Area C: Clinical Translation and Regenerative Products

The Area C provides the necessary infrastructure for translation of novel products or therapies derived from basic research by REBIRTH scientists into clinical settings. It offers a unique blend of know-how with regard to production of large-animal models, determination of (epi)genomic stability, pathology, upscaling of stem cell production, long-term storage of biological material, and clinical trial management, and even addresses the ethical and legal aspects of regenerative medicine. This should help to move regenerative medicine closer to clinical application, which is a major goal of REBIRTH.

Area C comprises Collaborative Research Units (CRU) 9 'Regenerative Pathology and Pharmacotoxicology' and CRU 10 'Regenerative Products, Clinical Trials', Ethics and Law', with six and seven research groups, respectively. Groups in Area C have a dense established network of collaborations, both within the Cluster and with external institutions, and possess the expertise that is critical for the success of the planned experiments within REBIRTH II. Members of Area C have published many papers in peer-reviewed journals, frequently as joint publications between several REBIRTH partners, some of which have appeared in prominent scientific journals. Furthermore, groups in Area C have received a large amount of competitive research funding and have been able to attract a considerable number of talented young scientists, indicating the excellent reputation that the Cluster enjoys in the outside world. The expertise provided in Area C should enable findings to be transferred from basic research into clinical application (translational approach).

CRU 9: Regenerative Pathology and Pharmacotoxicology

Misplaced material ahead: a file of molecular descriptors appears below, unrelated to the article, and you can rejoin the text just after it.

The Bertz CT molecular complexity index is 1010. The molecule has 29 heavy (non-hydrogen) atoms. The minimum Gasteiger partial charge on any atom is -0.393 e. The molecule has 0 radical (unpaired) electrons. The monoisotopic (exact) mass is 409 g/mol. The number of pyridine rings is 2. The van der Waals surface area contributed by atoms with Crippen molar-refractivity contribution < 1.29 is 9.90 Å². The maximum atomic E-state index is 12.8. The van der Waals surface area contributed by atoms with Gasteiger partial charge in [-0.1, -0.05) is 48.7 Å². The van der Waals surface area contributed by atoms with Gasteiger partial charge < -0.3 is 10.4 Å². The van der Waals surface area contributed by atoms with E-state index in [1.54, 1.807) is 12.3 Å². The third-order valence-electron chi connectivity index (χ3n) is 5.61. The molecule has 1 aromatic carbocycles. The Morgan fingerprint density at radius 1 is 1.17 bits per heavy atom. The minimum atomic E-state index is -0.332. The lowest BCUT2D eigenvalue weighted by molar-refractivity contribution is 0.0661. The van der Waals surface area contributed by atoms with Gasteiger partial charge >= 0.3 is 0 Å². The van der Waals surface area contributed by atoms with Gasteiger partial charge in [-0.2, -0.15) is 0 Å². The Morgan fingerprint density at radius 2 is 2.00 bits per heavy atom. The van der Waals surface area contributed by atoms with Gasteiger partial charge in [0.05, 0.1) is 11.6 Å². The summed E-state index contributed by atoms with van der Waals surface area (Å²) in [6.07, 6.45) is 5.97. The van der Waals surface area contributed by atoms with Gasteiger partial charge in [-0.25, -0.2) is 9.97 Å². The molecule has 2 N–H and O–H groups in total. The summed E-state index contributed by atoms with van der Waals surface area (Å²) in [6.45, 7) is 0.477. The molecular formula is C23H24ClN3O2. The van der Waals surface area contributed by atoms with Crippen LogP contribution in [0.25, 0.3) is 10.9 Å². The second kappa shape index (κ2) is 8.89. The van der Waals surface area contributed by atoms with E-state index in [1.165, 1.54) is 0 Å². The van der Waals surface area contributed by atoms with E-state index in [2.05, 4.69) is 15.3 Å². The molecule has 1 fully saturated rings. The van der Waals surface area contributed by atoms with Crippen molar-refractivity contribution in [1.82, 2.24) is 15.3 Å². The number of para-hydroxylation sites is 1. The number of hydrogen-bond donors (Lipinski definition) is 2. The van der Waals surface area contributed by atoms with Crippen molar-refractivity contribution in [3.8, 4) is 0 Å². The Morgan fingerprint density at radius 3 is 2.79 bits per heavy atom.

CRU 9.1 is a new addition to REBIRTH II. The goal is to provide new large-animal models. Functional protocols for somatic cell nuclear transfer (SCNT) and the recent availability of novel tools for precise genetic engineering, including zinc-finger nucleases (ZFNs), TALEN, CRISP-Cas and transposons, provide new options for effective production of transgenic animals. The main aim of this consortium consisting of various REBIRTH groups, led by ING/FLI, Mariensee, is to produce human cardiomyocytes and hepatocytes in the domestic pig for use in cell therapies with human patients. This will entail challenging experiments involving chimera formation between porcine and human cells. Another goal is the production of a useful disease model, specifically pigs showing symptoms of familial hypertrophic cardiomyopathy (FHC). This work has already been started and pregnancies from transgenic porcine fibroblasts carrying the FHC mutation induced by TALE-nuclease technology have been obtained. The group in Mariensee is closely associated with the recently established DFG-funded Transregio SFB ‘Biology of xenogenic cells - from bench to bedside’ that will move xenotransplantation closer to clinical application. This further strengthens the transplantation expertise of Hannover Medical School (MHH).